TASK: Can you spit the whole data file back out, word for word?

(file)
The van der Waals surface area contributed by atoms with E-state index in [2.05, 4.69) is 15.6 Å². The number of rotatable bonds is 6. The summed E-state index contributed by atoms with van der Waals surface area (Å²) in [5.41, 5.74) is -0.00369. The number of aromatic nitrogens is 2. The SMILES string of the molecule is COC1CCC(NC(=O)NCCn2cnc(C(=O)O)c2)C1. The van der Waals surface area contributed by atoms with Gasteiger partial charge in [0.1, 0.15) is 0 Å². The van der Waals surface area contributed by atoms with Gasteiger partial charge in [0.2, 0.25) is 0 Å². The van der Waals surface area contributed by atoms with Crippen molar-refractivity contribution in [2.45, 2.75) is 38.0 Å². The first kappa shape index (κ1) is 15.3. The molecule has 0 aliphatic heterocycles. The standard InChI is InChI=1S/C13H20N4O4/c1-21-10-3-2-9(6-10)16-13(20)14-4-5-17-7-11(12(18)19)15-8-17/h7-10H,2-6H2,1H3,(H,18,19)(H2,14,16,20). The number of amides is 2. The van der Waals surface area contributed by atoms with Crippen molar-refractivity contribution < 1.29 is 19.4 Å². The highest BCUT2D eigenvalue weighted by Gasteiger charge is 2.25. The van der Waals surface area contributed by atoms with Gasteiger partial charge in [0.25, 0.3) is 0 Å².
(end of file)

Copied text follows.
The van der Waals surface area contributed by atoms with E-state index in [2.05, 4.69) is 15.6 Å². The number of rotatable bonds is 6. The summed E-state index contributed by atoms with van der Waals surface area (Å²) in [5.41, 5.74) is -0.00369. The number of aromatic nitrogens is 2. The SMILES string of the molecule is COC1CCC(NC(=O)NCCn2cnc(C(=O)O)c2)C1. The van der Waals surface area contributed by atoms with Gasteiger partial charge in [0.1, 0.15) is 0 Å². The van der Waals surface area contributed by atoms with Gasteiger partial charge in [0.2, 0.25) is 0 Å². The van der Waals surface area contributed by atoms with Crippen molar-refractivity contribution in [2.45, 2.75) is 38.0 Å². The first kappa shape index (κ1) is 15.3. The molecule has 0 aliphatic heterocycles. The standard InChI is InChI=1S/C13H20N4O4/c1-21-10-3-2-9(6-10)16-13(20)14-4-5-17-7-11(12(18)19)15-8-17/h7-10H,2-6H2,1H3,(H,18,19)(H2,14,16,20). The number of amides is 2. The van der Waals surface area contributed by atoms with Crippen molar-refractivity contribution < 1.29 is 19.4 Å². The highest BCUT2D eigenvalue weighted by Gasteiger charge is 2.25. The van der Waals surface area contributed by atoms with Gasteiger partial charge in [0.25, 0.3) is 0 Å².